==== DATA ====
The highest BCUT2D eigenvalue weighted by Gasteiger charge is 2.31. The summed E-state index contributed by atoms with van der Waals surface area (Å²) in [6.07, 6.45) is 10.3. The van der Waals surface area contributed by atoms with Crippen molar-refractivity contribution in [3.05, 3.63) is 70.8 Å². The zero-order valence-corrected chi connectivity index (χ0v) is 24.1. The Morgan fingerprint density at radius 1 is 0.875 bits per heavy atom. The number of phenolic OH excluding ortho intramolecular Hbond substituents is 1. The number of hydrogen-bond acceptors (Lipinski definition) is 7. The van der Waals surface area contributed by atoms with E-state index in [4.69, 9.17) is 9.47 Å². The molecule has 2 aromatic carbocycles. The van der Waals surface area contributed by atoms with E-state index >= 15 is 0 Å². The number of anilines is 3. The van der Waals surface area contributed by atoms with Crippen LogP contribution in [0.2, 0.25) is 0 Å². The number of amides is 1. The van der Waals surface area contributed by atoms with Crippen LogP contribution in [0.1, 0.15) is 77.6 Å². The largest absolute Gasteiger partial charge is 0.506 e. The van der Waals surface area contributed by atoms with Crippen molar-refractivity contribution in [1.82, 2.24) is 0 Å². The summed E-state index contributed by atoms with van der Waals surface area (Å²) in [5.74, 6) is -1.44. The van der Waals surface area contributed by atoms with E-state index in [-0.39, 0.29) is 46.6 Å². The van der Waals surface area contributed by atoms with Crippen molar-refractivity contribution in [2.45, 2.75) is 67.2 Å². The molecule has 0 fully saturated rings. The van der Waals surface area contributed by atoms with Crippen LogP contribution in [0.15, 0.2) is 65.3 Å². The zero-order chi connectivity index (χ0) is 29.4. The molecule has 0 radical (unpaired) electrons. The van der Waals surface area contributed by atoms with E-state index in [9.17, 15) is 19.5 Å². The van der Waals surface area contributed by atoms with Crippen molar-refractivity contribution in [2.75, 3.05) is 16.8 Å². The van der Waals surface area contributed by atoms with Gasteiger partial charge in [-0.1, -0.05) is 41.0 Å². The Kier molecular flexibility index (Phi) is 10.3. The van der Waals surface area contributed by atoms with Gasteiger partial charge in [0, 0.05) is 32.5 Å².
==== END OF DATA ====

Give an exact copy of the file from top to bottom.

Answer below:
The highest BCUT2D eigenvalue weighted by Gasteiger charge is 2.31. The summed E-state index contributed by atoms with van der Waals surface area (Å²) in [6.07, 6.45) is 10.3. The van der Waals surface area contributed by atoms with Crippen molar-refractivity contribution in [3.05, 3.63) is 70.8 Å². The zero-order valence-corrected chi connectivity index (χ0v) is 24.1. The Morgan fingerprint density at radius 1 is 0.875 bits per heavy atom. The number of phenolic OH excluding ortho intramolecular Hbond substituents is 1. The number of hydrogen-bond acceptors (Lipinski definition) is 7. The van der Waals surface area contributed by atoms with E-state index in [4.69, 9.17) is 9.47 Å². The molecule has 2 aromatic carbocycles. The van der Waals surface area contributed by atoms with E-state index >= 15 is 0 Å². The number of anilines is 3. The van der Waals surface area contributed by atoms with Crippen LogP contribution in [0.2, 0.25) is 0 Å². The number of amides is 1. The van der Waals surface area contributed by atoms with Crippen LogP contribution in [0.1, 0.15) is 77.6 Å². The largest absolute Gasteiger partial charge is 0.506 e. The van der Waals surface area contributed by atoms with Crippen molar-refractivity contribution in [1.82, 2.24) is 0 Å². The summed E-state index contributed by atoms with van der Waals surface area (Å²) in [5.74, 6) is -1.44. The van der Waals surface area contributed by atoms with E-state index in [-0.39, 0.29) is 46.6 Å². The van der Waals surface area contributed by atoms with Crippen molar-refractivity contribution in [2.45, 2.75) is 67.2 Å². The molecule has 0 fully saturated rings. The van der Waals surface area contributed by atoms with Crippen LogP contribution in [0.15, 0.2) is 65.3 Å². The zero-order chi connectivity index (χ0) is 29.4. The molecule has 0 radical (unpaired) electrons. The van der Waals surface area contributed by atoms with E-state index in [9.17, 15) is 19.5 Å². The van der Waals surface area contributed by atoms with Crippen molar-refractivity contribution in [2.75, 3.05) is 16.8 Å². The van der Waals surface area contributed by atoms with Gasteiger partial charge in [-0.1, -0.05) is 41.0 Å². The Kier molecular flexibility index (Phi) is 10.3. The van der Waals surface area contributed by atoms with Gasteiger partial charge in [0, 0.05) is 32.5 Å².